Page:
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PT and the Greater Good

The Problem-Oriented Approach to PT

Published December 14, 2010 4:15 PM by Dean Metz

I had a conversation today with a nurse of the same supervisory level as myself. We are overseeing the clinical education of a junior nurse. I think it is remarkable that both nursing and physio will oversee the clinical education of either discipline.

We both agreed that this particular individual had a great deal of difficulty with problem-solving. This person tends to follow the recipe approach to patients. In other words, find the diagnosis and then follow the NICE (National Institute for Clinical Excellence) guidelines. The NICE guidelines are all based on evidence and work well for following clear-cut presentations. When was the last time you had a clear-cut presentation?

She had a client who had fallen, had a history of arthritis and an old surgery to her right ankle. She followed the guidelines for all the above, but failed to notice the DVT that developed in her right calf despite very clear symptoms indicating one.

I have had similar issues with physical therapists, nurses and managed care providers back in the states. There is no such thing as a comprehensive assessment to them, only body parts in need of a fix. There is no curiosity to look beyond the diagnosis written by a doctor or by another therapist. There is no such thing as, "What is going on with this person today?" when approaching the patient.

As physical therapists/physiotherapists, we are taught to take a problem-oriented approach to things. This is how we develop our goals for the patient. When I mention goals to most nurses, they have no clue what I'm talking about, despite having care plans (largely ignored) loaded with them.

The group I worked with in New York finally got their minds around the concept, demonstrating excellent results. How do I replicate that in a whole country here?

By the way, I got an "A" on my epidemiology final. Thanks to those who wished me well and gave words of encouragement.


The tunnel vision you mention here seems to pervade all disciplines.  For example, doctors often don't look at the entire person with a plan for problem resolution, but at only the system or extremity with the goal of symptom abatement.

A dear friend of mine recently went to Mayo Clinic after her case stumped doctors at her regional hospital.  In less than 48 hours the doctors had a diagnosis and treatment plan.  Her daughter remarked about the amazing coordination of care her mother received.  It made me wonder two things.  First, how much better off would patients in America be if this coordination of care existed on a broader level?  Second, why doesn't this level of coordinated care exist on a broader level?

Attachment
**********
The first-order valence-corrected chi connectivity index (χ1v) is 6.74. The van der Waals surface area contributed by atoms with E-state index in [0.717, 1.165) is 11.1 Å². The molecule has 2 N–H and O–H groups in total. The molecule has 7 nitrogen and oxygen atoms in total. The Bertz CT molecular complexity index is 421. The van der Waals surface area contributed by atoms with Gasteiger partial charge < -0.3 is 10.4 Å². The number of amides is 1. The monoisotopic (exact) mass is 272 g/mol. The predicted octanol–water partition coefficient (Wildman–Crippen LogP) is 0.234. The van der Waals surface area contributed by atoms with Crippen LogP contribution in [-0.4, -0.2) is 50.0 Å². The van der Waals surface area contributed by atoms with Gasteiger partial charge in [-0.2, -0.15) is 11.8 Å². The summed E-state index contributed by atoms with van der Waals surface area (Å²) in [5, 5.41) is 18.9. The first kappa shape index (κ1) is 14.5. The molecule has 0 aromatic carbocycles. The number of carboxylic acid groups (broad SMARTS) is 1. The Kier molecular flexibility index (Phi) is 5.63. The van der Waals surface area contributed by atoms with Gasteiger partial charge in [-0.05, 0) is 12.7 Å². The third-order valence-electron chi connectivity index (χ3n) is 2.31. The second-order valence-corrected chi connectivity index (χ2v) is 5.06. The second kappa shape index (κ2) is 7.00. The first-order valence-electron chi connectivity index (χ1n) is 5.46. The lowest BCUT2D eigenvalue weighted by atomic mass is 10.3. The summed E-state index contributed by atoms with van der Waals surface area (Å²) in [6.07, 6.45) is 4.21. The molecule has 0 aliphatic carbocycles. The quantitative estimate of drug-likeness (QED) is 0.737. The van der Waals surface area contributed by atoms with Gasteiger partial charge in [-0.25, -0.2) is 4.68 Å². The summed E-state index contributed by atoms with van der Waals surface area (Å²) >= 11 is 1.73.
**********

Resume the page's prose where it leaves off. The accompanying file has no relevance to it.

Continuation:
Still, even with this coordinated care, they still missed a very obvious problem.  The doctors were frustrated that she was not up and moving more while awaiting surgery.  The problem:  the medicine was making her sick; her gastric issues were leaving her stomach empty which was why her meds were making her sick.  It was a vicious cycle.  The combination of a lack of nutrition and general exhaustion from the heart condition and gastric symptoms left her in a weakened state which made moving around next to impossible.  

So, while the doctors coordinated their care, apparently there was little coordination between disciplines (doctors and nurses).  All that just to say, you aren't in this alone.  That fact that you could effect positive change even in one segment of the medical arena will have tremendous impact.

Congrats for getting the PTs in NY on board.  Replication in the UK won't come easily-or quickly, but you have a template from which to work.  Keep your eye on the prize.  The result will be worth the effort.  Who knows...maybe you'll figure out a way to make the template into a continuing education course for all disciplines.  

Janey Goude December 20, 2010 12:06 AM

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About this Blog

    Dean Metz
    Occupation: Staff Development Specialist
    Setting: New York, NY – Newcastle Upon Tyne, Great Britain
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